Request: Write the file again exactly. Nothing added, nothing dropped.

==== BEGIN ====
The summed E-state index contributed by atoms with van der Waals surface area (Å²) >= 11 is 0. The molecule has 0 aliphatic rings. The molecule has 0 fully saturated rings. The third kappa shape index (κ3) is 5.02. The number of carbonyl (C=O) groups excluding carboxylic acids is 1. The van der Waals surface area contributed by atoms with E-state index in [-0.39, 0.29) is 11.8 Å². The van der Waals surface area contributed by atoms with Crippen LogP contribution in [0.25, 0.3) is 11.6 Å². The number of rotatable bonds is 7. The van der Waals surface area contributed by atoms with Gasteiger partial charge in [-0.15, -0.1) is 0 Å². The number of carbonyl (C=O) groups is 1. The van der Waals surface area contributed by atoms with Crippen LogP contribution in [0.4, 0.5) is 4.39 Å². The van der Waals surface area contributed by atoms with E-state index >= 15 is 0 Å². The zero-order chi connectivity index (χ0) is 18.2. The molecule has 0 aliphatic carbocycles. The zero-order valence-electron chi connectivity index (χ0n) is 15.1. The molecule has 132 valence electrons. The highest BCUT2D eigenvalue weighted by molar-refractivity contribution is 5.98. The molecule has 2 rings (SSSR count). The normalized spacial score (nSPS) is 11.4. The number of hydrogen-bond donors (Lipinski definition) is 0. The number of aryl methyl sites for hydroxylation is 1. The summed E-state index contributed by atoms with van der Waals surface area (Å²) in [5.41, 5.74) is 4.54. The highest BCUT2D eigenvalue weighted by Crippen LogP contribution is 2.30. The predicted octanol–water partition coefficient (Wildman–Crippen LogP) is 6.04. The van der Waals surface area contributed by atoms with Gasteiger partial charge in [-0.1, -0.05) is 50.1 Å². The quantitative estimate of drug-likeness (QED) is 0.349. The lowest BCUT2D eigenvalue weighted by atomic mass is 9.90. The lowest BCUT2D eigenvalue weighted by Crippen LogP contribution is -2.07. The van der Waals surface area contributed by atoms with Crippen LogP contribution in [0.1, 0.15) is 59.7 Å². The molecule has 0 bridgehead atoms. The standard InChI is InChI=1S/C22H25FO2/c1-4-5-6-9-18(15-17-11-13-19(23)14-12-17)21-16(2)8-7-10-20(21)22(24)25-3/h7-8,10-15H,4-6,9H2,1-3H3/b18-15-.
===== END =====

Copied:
The summed E-state index contributed by atoms with van der Waals surface area (Å²) >= 11 is 0. The molecule has 0 aliphatic rings. The molecule has 0 fully saturated rings. The third kappa shape index (κ3) is 5.02. The number of carbonyl (C=O) groups excluding carboxylic acids is 1. The van der Waals surface area contributed by atoms with E-state index in [-0.39, 0.29) is 11.8 Å². The van der Waals surface area contributed by atoms with Crippen LogP contribution in [0.25, 0.3) is 11.6 Å². The number of rotatable bonds is 7. The van der Waals surface area contributed by atoms with Gasteiger partial charge in [-0.15, -0.1) is 0 Å². The number of carbonyl (C=O) groups is 1. The van der Waals surface area contributed by atoms with Crippen LogP contribution in [0.4, 0.5) is 4.39 Å². The van der Waals surface area contributed by atoms with E-state index >= 15 is 0 Å². The zero-order chi connectivity index (χ0) is 18.2. The molecule has 0 aliphatic carbocycles. The zero-order valence-electron chi connectivity index (χ0n) is 15.1. The molecule has 132 valence electrons. The highest BCUT2D eigenvalue weighted by molar-refractivity contribution is 5.98. The molecule has 2 rings (SSSR count). The normalized spacial score (nSPS) is 11.4. The number of hydrogen-bond donors (Lipinski definition) is 0. The number of aryl methyl sites for hydroxylation is 1. The summed E-state index contributed by atoms with van der Waals surface area (Å²) in [5.41, 5.74) is 4.54. The highest BCUT2D eigenvalue weighted by Crippen LogP contribution is 2.30. The predicted octanol–water partition coefficient (Wildman–Crippen LogP) is 6.04. The van der Waals surface area contributed by atoms with Gasteiger partial charge in [-0.1, -0.05) is 50.1 Å². The quantitative estimate of drug-likeness (QED) is 0.349. The lowest BCUT2D eigenvalue weighted by atomic mass is 9.90. The lowest BCUT2D eigenvalue weighted by Crippen LogP contribution is -2.07. The van der Waals surface area contributed by atoms with Crippen LogP contribution in [0.1, 0.15) is 59.7 Å². The molecule has 0 bridgehead atoms. The standard InChI is InChI=1S/C22H25FO2/c1-4-5-6-9-18(15-17-11-13-19(23)14-12-17)21-16(2)8-7-10-20(21)22(24)25-3/h7-8,10-15H,4-6,9H2,1-3H3/b18-15-.